While 1950 fashion trends are trends that you may call "retro", they have become, in fact, more than just fashion trends and have influenced the style of many well after the decade in which they were made fashionable. 1950s fashion trends are timeless and classic looks that a number of people still look and try to emulate. Fashion trends that started in the 1950s also formed a basis for fashions that emerged decades later.
- Gray Flannel Suit. Also called the "businessman's look," the gray flannel suit takes the number one spot because it was so common for men's fashions in the 1950s that every man you saw on a 1950s TV show or movie had this type of attire. As far as fashion trends go, this look, consisting of your basic office suit, was brought on by the paranoia many felt because of the Cold War and a desire for conservativism.
- Polo Shirt. The polo shirt–which remained trendy long after the decade–was actually popularized during the 1950s as part of the leisure style of clothing back then. A timeless and classic look that had been around decades before the 1950s, the polo shirt, which became trendy in the 1950s, could be worn for golf or just for a pleasure stroll around town for leisure. However, back then, when men wore the polo shirt, they most often paired it with a plaid sports jacket, especially when just going around town.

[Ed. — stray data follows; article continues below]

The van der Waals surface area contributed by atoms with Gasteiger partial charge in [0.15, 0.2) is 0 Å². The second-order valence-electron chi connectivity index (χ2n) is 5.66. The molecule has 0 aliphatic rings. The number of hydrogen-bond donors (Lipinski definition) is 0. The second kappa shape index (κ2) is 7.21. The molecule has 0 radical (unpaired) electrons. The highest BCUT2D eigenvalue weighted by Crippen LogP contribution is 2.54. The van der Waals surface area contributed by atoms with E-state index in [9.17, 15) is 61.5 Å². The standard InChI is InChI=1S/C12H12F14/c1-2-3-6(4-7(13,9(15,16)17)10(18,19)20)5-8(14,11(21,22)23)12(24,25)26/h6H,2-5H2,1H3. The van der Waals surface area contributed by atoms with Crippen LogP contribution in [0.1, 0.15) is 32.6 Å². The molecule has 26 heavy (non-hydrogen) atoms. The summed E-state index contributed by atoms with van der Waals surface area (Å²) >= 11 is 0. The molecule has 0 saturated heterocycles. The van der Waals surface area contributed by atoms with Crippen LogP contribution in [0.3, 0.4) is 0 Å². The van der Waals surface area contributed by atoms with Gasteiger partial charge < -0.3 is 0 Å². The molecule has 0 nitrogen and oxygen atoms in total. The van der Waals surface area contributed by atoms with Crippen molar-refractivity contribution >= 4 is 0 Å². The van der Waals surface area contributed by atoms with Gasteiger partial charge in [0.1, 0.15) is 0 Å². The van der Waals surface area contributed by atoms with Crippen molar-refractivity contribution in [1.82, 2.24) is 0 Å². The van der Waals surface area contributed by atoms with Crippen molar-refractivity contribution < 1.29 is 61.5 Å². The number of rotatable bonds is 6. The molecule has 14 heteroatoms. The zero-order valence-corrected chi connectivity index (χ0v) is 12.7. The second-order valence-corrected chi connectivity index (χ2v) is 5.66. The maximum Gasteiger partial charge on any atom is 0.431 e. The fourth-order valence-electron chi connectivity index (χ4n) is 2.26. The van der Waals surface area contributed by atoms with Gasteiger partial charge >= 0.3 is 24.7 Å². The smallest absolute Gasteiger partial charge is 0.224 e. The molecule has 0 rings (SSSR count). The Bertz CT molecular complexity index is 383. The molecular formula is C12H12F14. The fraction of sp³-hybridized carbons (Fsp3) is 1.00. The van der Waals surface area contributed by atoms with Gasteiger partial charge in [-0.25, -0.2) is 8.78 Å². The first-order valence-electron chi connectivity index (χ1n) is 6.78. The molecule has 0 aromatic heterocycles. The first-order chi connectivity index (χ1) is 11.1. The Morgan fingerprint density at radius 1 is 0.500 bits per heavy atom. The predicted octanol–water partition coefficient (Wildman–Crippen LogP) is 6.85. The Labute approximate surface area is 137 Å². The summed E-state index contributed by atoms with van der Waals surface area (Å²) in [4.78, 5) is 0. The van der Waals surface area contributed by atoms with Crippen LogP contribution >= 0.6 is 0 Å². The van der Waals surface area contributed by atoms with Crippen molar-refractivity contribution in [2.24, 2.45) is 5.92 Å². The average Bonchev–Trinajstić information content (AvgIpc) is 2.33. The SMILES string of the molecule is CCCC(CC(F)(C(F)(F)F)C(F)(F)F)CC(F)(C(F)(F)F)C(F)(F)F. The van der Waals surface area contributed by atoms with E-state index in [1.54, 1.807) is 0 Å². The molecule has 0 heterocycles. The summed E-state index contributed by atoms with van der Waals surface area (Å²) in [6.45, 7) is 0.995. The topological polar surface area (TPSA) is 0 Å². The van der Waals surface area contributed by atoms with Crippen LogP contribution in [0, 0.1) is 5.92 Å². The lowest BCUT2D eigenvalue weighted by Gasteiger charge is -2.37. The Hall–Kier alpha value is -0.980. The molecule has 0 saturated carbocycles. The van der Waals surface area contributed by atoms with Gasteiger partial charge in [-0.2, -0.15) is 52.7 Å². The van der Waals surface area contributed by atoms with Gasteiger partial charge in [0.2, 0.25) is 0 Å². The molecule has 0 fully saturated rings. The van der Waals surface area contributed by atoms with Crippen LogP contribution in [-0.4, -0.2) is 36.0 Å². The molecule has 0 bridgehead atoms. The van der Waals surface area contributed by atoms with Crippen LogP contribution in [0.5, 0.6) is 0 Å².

- Cardigan Sweater. The cardigan sweater–your grandpa is probably very fond of this article of clothing–was part of the young man's look back in the 1950s. Young men would wear suit jackets to school (high school or college); but if they didn't wear that, then they'd wear a cardigan sweater to achieve their "Ivy League," preppy look.
- Hats. In the 1950s, hats were not only a fashion accessory, they were also a way of distinguishing and highlighting social distinctions. Popular hats of the era included porkpies, derbies, fedoras and homburgs. For instance, the fedora was one of the most stylish hats men back then could wear; they are identified by their pinch on both sides.
- Cufflinks. Cufflinks may be annoying to wear, but back in the 1950s, they sure were all the rage and very popular with guys. An integral part of daily wear, cufflinks had to be worn with just the right types of shirts. Men from the 1950s had to know that shirts like the french cuff dress shirt were some of the only types of shirts to accommodate the cufflinks.
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